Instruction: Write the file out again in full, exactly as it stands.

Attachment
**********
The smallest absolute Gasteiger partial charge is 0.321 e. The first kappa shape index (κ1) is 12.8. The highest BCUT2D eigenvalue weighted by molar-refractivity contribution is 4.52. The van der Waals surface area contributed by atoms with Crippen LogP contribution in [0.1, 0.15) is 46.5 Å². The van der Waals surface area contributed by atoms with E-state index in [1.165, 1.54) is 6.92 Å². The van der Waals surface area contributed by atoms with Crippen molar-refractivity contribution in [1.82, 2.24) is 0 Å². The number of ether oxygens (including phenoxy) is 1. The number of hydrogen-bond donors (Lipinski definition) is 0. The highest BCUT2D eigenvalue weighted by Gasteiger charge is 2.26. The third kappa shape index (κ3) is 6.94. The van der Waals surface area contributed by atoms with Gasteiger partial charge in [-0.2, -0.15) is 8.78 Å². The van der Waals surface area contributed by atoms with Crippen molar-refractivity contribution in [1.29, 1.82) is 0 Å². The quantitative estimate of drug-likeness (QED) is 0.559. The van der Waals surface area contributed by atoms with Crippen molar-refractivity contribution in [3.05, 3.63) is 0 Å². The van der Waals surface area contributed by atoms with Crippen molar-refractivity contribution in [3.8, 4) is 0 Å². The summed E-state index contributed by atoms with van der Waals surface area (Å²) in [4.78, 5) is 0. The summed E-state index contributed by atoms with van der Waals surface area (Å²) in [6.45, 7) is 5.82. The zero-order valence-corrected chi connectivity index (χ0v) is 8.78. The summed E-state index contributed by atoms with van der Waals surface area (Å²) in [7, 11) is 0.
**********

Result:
The smallest absolute Gasteiger partial charge is 0.321 e. The first kappa shape index (κ1) is 12.8. The highest BCUT2D eigenvalue weighted by molar-refractivity contribution is 4.52. The van der Waals surface area contributed by atoms with Crippen LogP contribution in [0.1, 0.15) is 46.5 Å². The van der Waals surface area contributed by atoms with E-state index in [1.165, 1.54) is 6.92 Å². The van der Waals surface area contributed by atoms with Crippen molar-refractivity contribution in [1.82, 2.24) is 0 Å². The number of ether oxygens (including phenoxy) is 1. The number of hydrogen-bond donors (Lipinski definition) is 0. The highest BCUT2D eigenvalue weighted by Gasteiger charge is 2.26. The third kappa shape index (κ3) is 6.94. The van der Waals surface area contributed by atoms with Gasteiger partial charge in [-0.2, -0.15) is 8.78 Å². The van der Waals surface area contributed by atoms with Crippen molar-refractivity contribution in [1.29, 1.82) is 0 Å². The quantitative estimate of drug-likeness (QED) is 0.559. The van der Waals surface area contributed by atoms with Crippen molar-refractivity contribution in [3.05, 3.63) is 0 Å². The van der Waals surface area contributed by atoms with Crippen molar-refractivity contribution in [3.8, 4) is 0 Å². The summed E-state index contributed by atoms with van der Waals surface area (Å²) in [4.78, 5) is 0. The summed E-state index contributed by atoms with van der Waals surface area (Å²) in [6.45, 7) is 5.82. The zero-order valence-corrected chi connectivity index (χ0v) is 8.78. The summed E-state index contributed by atoms with van der Waals surface area (Å²) in [7, 11) is 0.